I enjoy chewing on things, mentally. One of the greatest gifts I have given myself is permission to truly study and understand those who are different from me in their thinking and their lives and their beliefs. It is humbling to realize how easily I categorized people under one label. I didn't think I did. I swore I didn't.
But, oh, I did.
I once lived in fear of spending too much time with those with whom I disagreed. In church lingo, I feared them "pulling me down" instead of me "pulling them up." Ugh. It's a big deal for me to say that out loud. That one hurts to read and confess. See, it is in being open to the world and to people which continues to solidify (as well as confuse) my beliefs and my theories and life choices. Yet, when certain things do come together, I can know that I came to that decision with true understanding ... not just what I thought was true. People are people - individuals. You can't understand them unless you know them.
So, I read a lot of statistics and studies, but I also realize they are a portion of the entire picture. One study does not a full determination make. Just doesn't. Man, wouldn't life be grand if it DID? We would have all the answers.
Yet, I find things fascinating. I find certain things confusing. For instance, the more intelligent you are the more likely you are an atheist or agnostic. My first response to that years ago? Well, of course! They're so smart they don't think they need God (not my response, but one that I regurgitated from some Christian writer or something-or-other). Well, on that same note, the more intelligent you are the less likely you are to be racist.
THAT is my caramel chew. It has been stuck in my teeth for quite some time. I read the stats, but I also read my friends. I see it. It takes years of sharing life and building relationships. Yet, it is there. It's not 100% across the board. Nothing is. But I refuse to just ignore it. What can I learn from this? Why? And to learn it I have to spend more time and share more of my life and listen without retort (holy crap, that's hard for me, because I like to say at least 45,000 words per day ... at least).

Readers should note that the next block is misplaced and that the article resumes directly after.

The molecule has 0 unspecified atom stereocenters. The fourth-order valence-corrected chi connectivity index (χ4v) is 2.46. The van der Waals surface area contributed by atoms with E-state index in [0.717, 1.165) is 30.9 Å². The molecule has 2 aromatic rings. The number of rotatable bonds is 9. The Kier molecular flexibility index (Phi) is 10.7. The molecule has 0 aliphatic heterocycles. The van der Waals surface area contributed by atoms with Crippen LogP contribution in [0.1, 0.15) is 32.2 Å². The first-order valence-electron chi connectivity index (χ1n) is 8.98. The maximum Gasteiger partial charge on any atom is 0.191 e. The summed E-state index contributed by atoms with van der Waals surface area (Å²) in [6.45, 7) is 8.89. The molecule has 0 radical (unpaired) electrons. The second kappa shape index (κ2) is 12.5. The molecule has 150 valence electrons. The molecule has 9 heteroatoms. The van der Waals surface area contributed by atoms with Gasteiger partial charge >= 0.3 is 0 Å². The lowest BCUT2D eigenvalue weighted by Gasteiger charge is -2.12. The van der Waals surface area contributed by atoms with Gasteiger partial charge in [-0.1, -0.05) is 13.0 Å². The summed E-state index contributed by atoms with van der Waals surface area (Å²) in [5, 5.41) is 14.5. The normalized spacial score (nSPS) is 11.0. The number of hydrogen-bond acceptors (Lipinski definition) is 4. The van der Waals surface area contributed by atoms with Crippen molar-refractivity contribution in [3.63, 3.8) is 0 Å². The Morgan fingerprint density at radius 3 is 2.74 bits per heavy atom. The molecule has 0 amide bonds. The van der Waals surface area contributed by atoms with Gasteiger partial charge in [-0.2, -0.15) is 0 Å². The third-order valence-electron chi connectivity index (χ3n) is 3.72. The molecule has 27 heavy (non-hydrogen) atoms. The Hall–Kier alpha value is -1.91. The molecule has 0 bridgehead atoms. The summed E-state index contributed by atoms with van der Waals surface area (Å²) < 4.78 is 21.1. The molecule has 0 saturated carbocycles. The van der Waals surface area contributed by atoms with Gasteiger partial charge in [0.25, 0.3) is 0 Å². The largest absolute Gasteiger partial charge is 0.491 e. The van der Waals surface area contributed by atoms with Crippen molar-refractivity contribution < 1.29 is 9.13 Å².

Years ago I would have just gotten mad at some of this stuff. Now, I have to listen to my own advice - errrrrgggg, I HATE that! I know that mad/angry is a miscue for what you're really feeling. I was typically feeling fear when my beliefs were challenged. Had to stare that one straight down. Had to determine the "why?" and work through it. Tough stuff. Does not happen overnight.
I don't share this kind of stuff often, because we're all in a different place, and some of you will immediately respond with anger. I seriously don't want to trigger that in you. This is just about hearing. Hearing to understand. That doesn't mean you have to agree. It also means that it can challenge your belief system and you can let it. Try to just chew on it. Whatever your initial responses are, hold on to them and chew. Taste it. Feel it stuck in your teeth. Try to figure it out. Learn something about yourself while you're learning about others.
It is a TOUGH discipline. I won't sugar coat it (no caramel chew pun intended). We are passionate people. That can be such a great thing! Allow it to be a part of sharing your life, but don't let it suffocate you. I'm speaking to everyone on every "side" (whatever those are).
Just try it.
So, here is the article which got me to munching on these thoughts again today: "Liberalism, atheism, male sexual exclusivity linked to IQ" by Elizabeth Landau, CNN.
Something I found last year: Jonathan Haidt's "Moral Roots of Liberals and Conservatives"
I'm currently reading Richard Dawkins' "The God Delusion" (yes, I realize I'm always a few years behind everything). I enjoy Dawkins. It's interesting to read how an atheist finds agnostics entirely too on the fence. :) He also had a wonderful presentation at TED (if you're not a reader) titled "Militant Atheism." That particular talk taught me a lot about myself and how I live out my faith - how I really don't listen and respond without understanding - how I stop listening and begin the debate in my head. My favorite portion is right around the 8:20 mark. I understand Richard Dawkins and I learn a lot from him now that I hear him.
Unwrap it and get to chewing.
(photo by Chris Chidsey)